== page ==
Apstra to Demonstrate Intent-Based Data Center Network Automation with VMware vSphere Integration at VMworld

We are, of course, meeting with tons of IT companies at VMworld like we always do. One of the meetings I’m excited about this year is with Apstra. It’s been about two years since I’ve had a good hard look at Apstra. They presented at Networking Field Day 13, for which I had a seat at the table. Since then, they’ve kind of fallen off my radar since I have historically tended to focus more on the server/storage side of the data center.
We’ve got an increased focus in some particular IT practice areas at ActualTech Media right now (networking being one of those areas), so I’ve been coming back up to speed on Apstra this morning. It looks like lots of cool things have happened over the past two years! I suppose that shouldn’t be a surprise – two years is practically an eternity in the Silicon Valley alternate universe where companies like Apstra do their thing 🙂
As I’m doing my review today, I found some cool news I wanted to share. It’s timely because the news just came out today, and Apstra is going to be demonstrating this stuff at VMworld. So if this interests you and you’ll be at the show, you’ll be able to swing over to their booth and see it in person! (If you won’t be at the show, there’s plenty of good stuff online; don’t worry!).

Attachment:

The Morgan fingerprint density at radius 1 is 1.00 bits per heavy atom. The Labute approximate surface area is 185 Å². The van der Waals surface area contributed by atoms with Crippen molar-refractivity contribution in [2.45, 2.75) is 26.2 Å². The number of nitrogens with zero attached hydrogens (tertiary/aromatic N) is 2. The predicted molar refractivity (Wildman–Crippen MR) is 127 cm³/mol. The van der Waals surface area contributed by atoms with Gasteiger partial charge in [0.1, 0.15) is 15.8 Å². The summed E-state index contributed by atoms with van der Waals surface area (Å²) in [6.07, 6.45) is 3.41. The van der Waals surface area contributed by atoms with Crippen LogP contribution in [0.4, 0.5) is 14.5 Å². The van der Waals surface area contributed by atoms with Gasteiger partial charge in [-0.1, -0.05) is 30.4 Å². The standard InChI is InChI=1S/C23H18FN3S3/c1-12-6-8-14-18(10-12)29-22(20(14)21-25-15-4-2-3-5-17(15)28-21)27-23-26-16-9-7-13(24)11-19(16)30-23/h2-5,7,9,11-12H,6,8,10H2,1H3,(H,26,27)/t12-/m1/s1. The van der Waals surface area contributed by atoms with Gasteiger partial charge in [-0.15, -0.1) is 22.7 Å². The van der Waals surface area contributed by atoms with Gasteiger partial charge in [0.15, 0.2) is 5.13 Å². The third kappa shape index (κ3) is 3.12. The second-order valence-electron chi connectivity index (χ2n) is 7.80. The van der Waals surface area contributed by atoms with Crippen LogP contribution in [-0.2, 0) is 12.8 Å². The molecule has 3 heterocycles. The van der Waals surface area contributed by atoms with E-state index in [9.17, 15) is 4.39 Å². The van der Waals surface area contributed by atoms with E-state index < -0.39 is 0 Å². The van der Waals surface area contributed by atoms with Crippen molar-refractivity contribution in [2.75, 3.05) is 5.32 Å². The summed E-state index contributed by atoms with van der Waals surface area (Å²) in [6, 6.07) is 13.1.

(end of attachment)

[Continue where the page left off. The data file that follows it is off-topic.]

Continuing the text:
New vSphere Integration

The interesting new capability is that AOS (Apstra Operating System) now has integration with VMware vSphere to provide greater visibility across VMware vCenter Server customers’ network and virtual machine infrastructure.
AOS’ vSphere integration augments, in real time, Apstra AOS’s graph-based distributed state repository with granular workload information. This integration enables relationships between workloads, applications, tenants, virtual networks, the physical topology, and specific elements such as interfaces, CPUs, and links to all co-exist in the same graph representation. As a result, it  provides a unique ability to  correlate virtual, physical, and workload state, providing unmatched visibility in how infrastructure issues affect applications.
AOS can raise alerts when anomalies are detected that pertain to specific workloads or applications, such as Layer 2 connectivity issues across different racks, incorrectly configured network switch interfaces, and detection of a packet drop in the physical network; it then correlates it with application components in the virtual network, specific workloads, applications, or tenants.
Apstra connects AOS to a vCenter Server via VMware APIs and continuously receives information about each virtual machine’s lifecycle and configuration changes. These data augment the rich network context that AOS continuously maintains in its unique publish/subscribe graph representation with VM-specific information that can be queried by network operators for forensic analysis or used by its Intent-Based Analytics™ (IBA) to detect anomalies.

How About a Demo?

One step better than trying to explain it for you is to share with you this awesome video demo by The Wizard of Whiteboards Carly Stoughton. In the video, Carly shows AOS getting information from a vSphere Distributed Switch and  explains how the marriage of data from both gives superpowers to network admins.
If this is interesting to you, I’m sure you can get the same demo I’m going to be getting at Apstra’s VMworld booth – #1074-A in the Innovator Pavilion. If you won’t be there, you can also always schedule a demo online.